Module 1: Watershed Management – Problems and Pros...
Module 2: Land Capability and Watershed Based Land...
Module 3: Watershed Characteristics: Physical and ...
Module 4: Hydrologic Data for Watershed Planning
Module 5: Watershed Delineation and Prioritization
Module 6: Water Yield Assessment and Measurement
Module 7: Hydrologic and Hydraulic Design of Water...
Module 8: Soil Erosion and its Control Measures
Module 9: Sediment Yield Estimation/Measurement fr...
Module 10: Rainwater Conservation Technologies and...
Module 11: Water Budgeting in a Watershed
Module 12: Effect of Cropping System, Land Managem...
Module 13: People’s Participation in Watershed Man...
Module 14: Monitoring & Evaluation of Watershe...
Module 15: Planning and Formulation of Project Pro...
Module 16: Optimal Land Use Models
Lesson 21 Water Budget
21.1 What is Water Budget?
A water budget is a measure of the amount of water entering and the amount of water leaving a system. It is a way to evaluate all the sources of supply and the corresponding discharges with respect to a basin or aquifer. It is a basic tool that can be used to evaluate the occurrence and movement of water through the natural environment. To maintain a balance in the ecological system, one must account for the incoming (source of water) and outgoing (water losses in the system) water resources. A water budget may be used to manage development of water resources within a region, and to ensure a sustainable supply of water over time.
Water budget commonly provides knowledge about how much water is available, where is it available with detailed understanding of the flow dynamics. These flow dynamics include the origin and movement of groundwater and surface water as well as the interaction between the two systems. Water budget studies consider the volumes of water within the various reservoirs of the hydrologic cycle and the flow paths from recharge to discharge. The water budget takes into account the water cycle, evapo-transpiration, groundwater and surface water supplies, and inter basin (import and export) transfers of the water. Thus, a water budget is important to understand since it provides crucial information regarding the carrying capacity of the land with regard to water resources. Figure 1 shows the conceptual model of water budget.
21.2 Components of Water Budget
The most basic equation for water budgets is based on the hydrologic cycle, where water moves from the atmosphere to the Earth’s surface to various destinations, and finally back to the atmosphere:
P = I + ET + R (1)
Where; P = precipitation, I = infiltration, ET = evapo-transpiration, R= runoff
Fig. 21.1. A Conceptual Water Budget.
Precipitation is the sole input to the water budget under natural conditions. Precipitation comes in various forms.
Infiltration of water into the land surface is a critical component of a water budget. Without infiltration, all water would either evaporate from the land surface or runoff to surface waters. The term “infiltration” means that the water moves downward from the land surface into the soil. Some infiltration water moves toward streams just below the land surface. This water is not used for potable water supplies, generally, but is invaluable for ecosystem health. Other infiltrated water penetrates more deeply in to soil layers and can recharge aquifers. Under natural conditions, water from aquifers is transmitted to surface waters after periods ranging from years to millennia. Infiltration is highly dependent on the amount, intensity and season of precipitation. A lower percentage of precipitation infiltrates to become ground water during periods, where soils are very dry (e.g., summer), brief storms, high-intensity storms, and when the ground is frozen.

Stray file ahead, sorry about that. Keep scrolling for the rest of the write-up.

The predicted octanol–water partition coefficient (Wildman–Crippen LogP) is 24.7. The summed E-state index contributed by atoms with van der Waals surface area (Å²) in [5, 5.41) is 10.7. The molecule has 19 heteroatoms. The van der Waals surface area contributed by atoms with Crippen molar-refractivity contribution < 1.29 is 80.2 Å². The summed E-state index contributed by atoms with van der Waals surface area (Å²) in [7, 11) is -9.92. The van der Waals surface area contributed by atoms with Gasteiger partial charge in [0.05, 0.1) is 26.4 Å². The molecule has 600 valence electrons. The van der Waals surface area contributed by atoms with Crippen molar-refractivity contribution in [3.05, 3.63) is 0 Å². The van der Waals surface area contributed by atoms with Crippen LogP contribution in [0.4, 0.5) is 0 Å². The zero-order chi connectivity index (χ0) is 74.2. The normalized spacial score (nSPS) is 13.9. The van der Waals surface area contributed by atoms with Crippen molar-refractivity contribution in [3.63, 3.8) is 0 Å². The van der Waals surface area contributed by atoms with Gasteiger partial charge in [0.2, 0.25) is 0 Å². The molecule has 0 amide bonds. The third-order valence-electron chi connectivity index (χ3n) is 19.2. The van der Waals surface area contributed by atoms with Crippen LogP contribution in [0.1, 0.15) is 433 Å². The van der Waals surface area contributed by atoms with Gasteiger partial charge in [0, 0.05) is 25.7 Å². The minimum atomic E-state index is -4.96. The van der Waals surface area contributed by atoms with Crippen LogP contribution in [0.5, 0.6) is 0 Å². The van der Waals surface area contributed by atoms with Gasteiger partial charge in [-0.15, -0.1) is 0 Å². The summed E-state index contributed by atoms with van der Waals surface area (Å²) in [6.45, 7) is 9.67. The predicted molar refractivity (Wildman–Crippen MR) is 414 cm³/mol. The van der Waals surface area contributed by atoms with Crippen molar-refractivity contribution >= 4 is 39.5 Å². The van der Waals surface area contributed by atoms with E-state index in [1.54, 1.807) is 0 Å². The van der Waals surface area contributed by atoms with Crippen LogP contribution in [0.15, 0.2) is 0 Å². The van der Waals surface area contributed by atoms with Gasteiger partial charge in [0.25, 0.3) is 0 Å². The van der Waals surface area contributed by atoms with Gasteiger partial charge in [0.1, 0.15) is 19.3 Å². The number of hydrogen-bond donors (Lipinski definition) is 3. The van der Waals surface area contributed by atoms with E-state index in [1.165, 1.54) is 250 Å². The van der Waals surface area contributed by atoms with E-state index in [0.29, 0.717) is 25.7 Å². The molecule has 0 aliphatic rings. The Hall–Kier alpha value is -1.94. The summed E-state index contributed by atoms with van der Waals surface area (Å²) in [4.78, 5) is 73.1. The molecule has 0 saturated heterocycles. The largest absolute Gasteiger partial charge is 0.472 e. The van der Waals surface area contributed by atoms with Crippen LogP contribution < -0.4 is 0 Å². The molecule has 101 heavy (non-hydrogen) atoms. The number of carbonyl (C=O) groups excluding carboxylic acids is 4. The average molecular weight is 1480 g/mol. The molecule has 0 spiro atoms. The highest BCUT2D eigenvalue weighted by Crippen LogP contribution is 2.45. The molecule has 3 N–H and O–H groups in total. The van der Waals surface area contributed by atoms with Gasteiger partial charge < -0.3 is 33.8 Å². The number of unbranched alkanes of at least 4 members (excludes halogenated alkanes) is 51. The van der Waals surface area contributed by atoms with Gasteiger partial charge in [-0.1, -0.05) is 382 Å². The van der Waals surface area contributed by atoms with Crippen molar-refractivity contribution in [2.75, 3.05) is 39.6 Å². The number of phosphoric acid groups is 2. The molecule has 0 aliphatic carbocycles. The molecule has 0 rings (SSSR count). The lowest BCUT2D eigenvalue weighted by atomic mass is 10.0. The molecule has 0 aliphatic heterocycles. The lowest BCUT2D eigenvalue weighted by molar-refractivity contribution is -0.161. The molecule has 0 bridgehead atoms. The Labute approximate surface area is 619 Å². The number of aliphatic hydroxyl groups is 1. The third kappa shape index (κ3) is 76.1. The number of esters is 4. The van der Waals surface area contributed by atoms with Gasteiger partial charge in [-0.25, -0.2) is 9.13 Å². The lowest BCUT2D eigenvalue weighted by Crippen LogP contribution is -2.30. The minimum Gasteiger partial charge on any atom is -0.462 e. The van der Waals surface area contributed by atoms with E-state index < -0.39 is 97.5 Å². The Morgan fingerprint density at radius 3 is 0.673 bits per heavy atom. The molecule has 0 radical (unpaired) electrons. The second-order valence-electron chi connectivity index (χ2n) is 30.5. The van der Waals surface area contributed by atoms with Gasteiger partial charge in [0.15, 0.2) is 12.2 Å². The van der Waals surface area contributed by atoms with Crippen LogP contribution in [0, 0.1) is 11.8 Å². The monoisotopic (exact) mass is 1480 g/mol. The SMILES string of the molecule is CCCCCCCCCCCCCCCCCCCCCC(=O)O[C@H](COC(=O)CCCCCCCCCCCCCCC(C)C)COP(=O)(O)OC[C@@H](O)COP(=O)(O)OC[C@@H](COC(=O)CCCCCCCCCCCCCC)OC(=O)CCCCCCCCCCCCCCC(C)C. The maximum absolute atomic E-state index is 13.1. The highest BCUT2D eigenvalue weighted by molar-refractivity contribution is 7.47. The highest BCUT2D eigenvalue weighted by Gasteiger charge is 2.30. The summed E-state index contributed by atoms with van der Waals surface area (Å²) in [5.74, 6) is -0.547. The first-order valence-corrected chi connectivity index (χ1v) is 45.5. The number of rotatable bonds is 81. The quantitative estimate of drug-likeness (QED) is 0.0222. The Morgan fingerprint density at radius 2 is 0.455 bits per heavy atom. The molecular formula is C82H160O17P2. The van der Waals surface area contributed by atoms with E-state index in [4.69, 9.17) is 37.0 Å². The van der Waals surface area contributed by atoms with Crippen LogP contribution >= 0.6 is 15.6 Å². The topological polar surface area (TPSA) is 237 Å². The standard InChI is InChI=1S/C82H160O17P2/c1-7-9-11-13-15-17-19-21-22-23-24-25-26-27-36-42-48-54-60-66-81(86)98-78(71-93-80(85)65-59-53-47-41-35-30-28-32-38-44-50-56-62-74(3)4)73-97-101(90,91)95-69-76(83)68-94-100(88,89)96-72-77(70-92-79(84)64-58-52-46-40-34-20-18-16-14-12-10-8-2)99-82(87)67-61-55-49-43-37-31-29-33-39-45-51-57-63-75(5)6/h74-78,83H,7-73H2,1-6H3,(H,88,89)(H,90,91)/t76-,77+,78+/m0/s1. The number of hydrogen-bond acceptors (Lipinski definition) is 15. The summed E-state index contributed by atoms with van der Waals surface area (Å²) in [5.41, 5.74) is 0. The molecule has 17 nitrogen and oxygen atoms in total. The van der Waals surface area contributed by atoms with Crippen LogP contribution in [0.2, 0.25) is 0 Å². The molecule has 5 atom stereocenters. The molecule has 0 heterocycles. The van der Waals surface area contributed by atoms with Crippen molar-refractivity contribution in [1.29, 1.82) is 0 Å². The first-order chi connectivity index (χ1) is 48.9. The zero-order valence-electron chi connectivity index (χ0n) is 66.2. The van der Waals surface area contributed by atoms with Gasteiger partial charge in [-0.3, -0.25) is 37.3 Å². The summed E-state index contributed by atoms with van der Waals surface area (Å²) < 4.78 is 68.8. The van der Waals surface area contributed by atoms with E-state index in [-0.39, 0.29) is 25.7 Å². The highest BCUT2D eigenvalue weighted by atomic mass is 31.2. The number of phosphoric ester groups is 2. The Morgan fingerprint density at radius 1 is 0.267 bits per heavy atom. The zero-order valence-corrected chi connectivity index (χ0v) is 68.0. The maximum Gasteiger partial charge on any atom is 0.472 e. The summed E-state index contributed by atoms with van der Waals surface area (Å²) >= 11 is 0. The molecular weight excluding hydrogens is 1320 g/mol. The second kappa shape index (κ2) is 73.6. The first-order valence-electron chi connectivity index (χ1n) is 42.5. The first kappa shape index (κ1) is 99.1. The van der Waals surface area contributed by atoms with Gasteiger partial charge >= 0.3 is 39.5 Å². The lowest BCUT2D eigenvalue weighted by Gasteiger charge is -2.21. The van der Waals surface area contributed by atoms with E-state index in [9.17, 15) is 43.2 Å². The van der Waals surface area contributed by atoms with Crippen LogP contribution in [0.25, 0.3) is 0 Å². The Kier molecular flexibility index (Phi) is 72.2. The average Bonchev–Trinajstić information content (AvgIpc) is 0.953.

Evapo-transpiration is a combination of two terms evaporation and transpiration. Evaporation involves the transformation of surface water to atmospheric water. Transpiration occurs when water in plants moves from shallow soils to the root system to the leaves, transporting nutrients and energy, and then evaporates from the leaves. The two terms are usually considered together in water budget calculations. Both evaporation and transpiration tend to be higher during periods of hot weather, low humidity and high wind. Of course, nearly all transpiration occurs during the growing season in case of agricultural crops and round the years for natural vegetation like forest.
Runoff occurs when precipitation falls onto the land surface and moves toward surface waters. Runoff is affected by a wide variety of factors, such as:
soil type and depth
the presence or absence of vegetation
the presence or absence of impervious surfaces such as pavement or buildings
the extent to which water is trapped in puddles and never gets to major surface waters,
the intensity of the precipitation
the form of the precipitation (such as snow or rain), and
the amount of moisture in the soil just before the precipitation.
In simple terms a water budget for a given area (watershed or basin) can be looked at as water inputs, outputs and changes in storage. The inputs into the area of investigation (precipitation, groundwater or surface water inflows, anthropogenic inputs such as waste effluent) must be equal to the outputs (evapo-transpiration, water supply removals or abstractions, surface or groundwater outflows) as well as any changes in storage within the area of interest.
In the simplest form this can be expressed as:
Inputs = Outputs + Change in storage
P + SWSWin + GWin + ANTHin = ET + SWout + ANTHout + ΔS (2)
Where; P = precipitation, SWin = surface water flow in, GWin = groundwater flow, ANTHin = anthropogenic or human inputs such as waste discharges, ET = evaporation and transpiration (evapo-transpiration), SWout = surface water flow out, GWout = groundwater flow out, ANTHout = anthropogenic or human removals or abstractions, ΔS = change in storage (surface water, soil moisture, groundwater)